Most Asian currencies drew relief on Tuesday from the absence of any immediate escalation in tensions other than rattling between Iran and the United States after the killing of Tehran’s top general in a US drone strike at the end of last week.
Fears of a fresh conflict in the oil-rich Middle East have kept markets on edge, but on Tuesday morning even oil prices moderated, having hit their highest levels in months during the previous two sessions.
“Some of oil importing countries’ currencies, such as the South Korean won, can be seen with greater gains,” Jingyi Pan, market strategist at IG Asia, said.
Otherwise, Pan said the currency market was broadly cautious, unsure how the confrontation between Washington and Tehran would play out.
The South Korean won strengthened as much as 0.7 percent, making its biggest intraday percentage move in more than three weeks.
South Korea is the world’s fifth largest importer of crude oil but being a current account surplus economy, it is relatively less impacted by crude price movements compared to other Asian oil importers, like India and Indonesia.
Data released earlier in the day showed South Korea’s current account surplus widened from a year earlier to $5.97 billion in November.
The Indian rupee and the Indonesian rupiah appreciated 0.3 percent each.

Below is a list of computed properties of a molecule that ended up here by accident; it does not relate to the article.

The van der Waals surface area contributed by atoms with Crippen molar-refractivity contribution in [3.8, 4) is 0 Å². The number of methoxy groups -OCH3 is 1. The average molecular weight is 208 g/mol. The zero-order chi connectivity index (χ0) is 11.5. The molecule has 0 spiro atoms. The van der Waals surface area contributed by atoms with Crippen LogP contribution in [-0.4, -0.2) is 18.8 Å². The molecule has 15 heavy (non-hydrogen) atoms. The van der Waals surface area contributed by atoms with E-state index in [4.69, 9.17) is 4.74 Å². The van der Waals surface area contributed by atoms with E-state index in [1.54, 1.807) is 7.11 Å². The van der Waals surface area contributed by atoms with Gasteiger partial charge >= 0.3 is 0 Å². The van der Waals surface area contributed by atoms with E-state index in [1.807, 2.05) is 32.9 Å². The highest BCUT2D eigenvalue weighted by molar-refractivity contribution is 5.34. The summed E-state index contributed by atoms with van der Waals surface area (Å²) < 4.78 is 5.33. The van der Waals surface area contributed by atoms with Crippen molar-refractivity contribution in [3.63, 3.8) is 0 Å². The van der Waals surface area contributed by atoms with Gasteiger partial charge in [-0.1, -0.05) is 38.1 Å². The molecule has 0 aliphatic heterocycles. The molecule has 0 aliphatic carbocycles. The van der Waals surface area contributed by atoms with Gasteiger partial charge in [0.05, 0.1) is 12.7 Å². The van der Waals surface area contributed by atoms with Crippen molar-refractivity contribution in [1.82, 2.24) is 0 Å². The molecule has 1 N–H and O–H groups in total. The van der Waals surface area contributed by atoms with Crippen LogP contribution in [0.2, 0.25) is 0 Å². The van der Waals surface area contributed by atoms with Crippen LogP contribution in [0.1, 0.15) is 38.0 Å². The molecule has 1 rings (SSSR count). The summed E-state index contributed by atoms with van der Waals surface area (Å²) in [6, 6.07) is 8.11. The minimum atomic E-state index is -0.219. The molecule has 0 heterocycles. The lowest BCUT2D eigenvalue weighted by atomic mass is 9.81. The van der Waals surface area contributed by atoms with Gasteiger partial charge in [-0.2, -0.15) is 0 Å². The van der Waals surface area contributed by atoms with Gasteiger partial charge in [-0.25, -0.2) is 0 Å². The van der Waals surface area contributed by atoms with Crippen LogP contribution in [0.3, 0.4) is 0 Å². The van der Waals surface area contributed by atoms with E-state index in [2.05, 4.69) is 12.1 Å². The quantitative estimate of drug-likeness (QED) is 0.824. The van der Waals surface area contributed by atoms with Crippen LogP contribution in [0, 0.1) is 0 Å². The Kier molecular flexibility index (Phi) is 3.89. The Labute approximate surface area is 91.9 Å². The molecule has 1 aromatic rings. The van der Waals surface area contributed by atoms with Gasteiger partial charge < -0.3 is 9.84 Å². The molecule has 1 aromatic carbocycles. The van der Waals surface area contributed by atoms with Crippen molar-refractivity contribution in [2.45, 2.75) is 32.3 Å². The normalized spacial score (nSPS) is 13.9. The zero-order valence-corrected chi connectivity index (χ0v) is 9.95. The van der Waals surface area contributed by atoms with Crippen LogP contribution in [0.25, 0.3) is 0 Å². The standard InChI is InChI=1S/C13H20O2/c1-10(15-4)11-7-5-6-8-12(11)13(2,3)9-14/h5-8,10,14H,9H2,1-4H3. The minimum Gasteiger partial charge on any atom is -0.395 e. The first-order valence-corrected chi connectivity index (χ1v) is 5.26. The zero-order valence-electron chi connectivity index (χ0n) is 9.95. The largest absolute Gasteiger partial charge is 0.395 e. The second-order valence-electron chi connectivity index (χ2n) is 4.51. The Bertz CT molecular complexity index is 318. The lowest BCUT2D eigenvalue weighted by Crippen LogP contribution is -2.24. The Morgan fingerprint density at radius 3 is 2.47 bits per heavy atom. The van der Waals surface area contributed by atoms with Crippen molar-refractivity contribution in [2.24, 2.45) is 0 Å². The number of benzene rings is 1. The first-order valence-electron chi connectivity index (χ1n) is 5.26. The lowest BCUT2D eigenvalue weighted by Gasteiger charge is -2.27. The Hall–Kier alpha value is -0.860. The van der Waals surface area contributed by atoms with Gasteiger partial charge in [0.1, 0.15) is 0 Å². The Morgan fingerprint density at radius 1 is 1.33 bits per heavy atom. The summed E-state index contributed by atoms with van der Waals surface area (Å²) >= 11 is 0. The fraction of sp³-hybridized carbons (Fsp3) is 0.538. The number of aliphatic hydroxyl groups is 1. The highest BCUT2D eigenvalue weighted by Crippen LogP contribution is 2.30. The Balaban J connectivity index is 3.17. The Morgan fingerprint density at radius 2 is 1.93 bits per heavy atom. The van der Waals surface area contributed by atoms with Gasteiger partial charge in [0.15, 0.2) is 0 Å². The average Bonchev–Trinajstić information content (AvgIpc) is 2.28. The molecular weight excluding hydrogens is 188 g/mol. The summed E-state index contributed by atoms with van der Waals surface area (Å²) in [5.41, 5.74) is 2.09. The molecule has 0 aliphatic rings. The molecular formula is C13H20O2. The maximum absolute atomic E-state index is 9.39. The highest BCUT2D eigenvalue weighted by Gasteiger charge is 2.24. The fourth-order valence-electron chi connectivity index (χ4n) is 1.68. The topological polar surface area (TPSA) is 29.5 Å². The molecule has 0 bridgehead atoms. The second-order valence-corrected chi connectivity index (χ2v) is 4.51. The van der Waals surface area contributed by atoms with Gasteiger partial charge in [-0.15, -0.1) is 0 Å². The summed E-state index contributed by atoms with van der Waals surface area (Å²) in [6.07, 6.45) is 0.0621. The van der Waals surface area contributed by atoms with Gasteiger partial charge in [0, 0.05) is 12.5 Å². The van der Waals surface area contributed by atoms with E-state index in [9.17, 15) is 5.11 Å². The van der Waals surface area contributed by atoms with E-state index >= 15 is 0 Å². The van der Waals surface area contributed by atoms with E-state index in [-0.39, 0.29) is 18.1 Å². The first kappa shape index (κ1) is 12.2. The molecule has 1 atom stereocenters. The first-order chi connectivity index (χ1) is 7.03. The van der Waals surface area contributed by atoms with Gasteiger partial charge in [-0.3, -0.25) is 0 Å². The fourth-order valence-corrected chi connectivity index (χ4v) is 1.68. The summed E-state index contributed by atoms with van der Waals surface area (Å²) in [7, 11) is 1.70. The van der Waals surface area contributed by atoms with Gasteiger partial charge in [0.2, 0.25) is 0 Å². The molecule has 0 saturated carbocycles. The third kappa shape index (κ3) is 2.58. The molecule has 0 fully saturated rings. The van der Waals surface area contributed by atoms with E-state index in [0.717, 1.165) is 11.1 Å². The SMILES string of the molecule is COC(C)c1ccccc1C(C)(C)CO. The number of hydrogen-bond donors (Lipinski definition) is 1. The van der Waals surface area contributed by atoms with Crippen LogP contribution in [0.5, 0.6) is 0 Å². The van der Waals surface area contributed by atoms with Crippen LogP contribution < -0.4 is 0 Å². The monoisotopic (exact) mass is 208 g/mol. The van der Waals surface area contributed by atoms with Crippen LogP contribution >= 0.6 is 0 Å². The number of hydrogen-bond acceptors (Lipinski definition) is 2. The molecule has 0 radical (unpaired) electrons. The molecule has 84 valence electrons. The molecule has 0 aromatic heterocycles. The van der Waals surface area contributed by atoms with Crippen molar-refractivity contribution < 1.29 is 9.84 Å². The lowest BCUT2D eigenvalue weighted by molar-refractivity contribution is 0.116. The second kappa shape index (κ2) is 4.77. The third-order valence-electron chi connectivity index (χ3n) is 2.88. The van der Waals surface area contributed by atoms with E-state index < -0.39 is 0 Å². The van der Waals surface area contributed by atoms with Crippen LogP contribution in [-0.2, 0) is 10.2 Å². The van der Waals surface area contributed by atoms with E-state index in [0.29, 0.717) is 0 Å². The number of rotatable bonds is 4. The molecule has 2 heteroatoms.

Underpinning the risk-on sentiment, the Chinese yuan tacked on 0.4 percent to strike a five-month high, while the Malaysian ringgit and the Singapore dollar gained 0.2 percent and about 0.1 percent, respectively.
The Taiwan dollar strengthened 0.2 percent ahead of December trade data, scheduled to be released later in the day.
The Philippine peso put on up to 0.6 percent, its biggest intraday percentage gain in more than two months.
Data released earlier in the day showed annual inflation rose picked up more than expected in December, but remained within the central bank’s 2 percent-4 percent target for last year, on higher prices of food, non-alcoholic beverages and utilities.
ANZ analysts said in a note that if the recent rise in crude oil prices was sustained, it would pose further upside risk to inflation in Philippines, while retaining their view that the central bank has room to cut its policy interest rate as early as the first quarter this year. – Reuters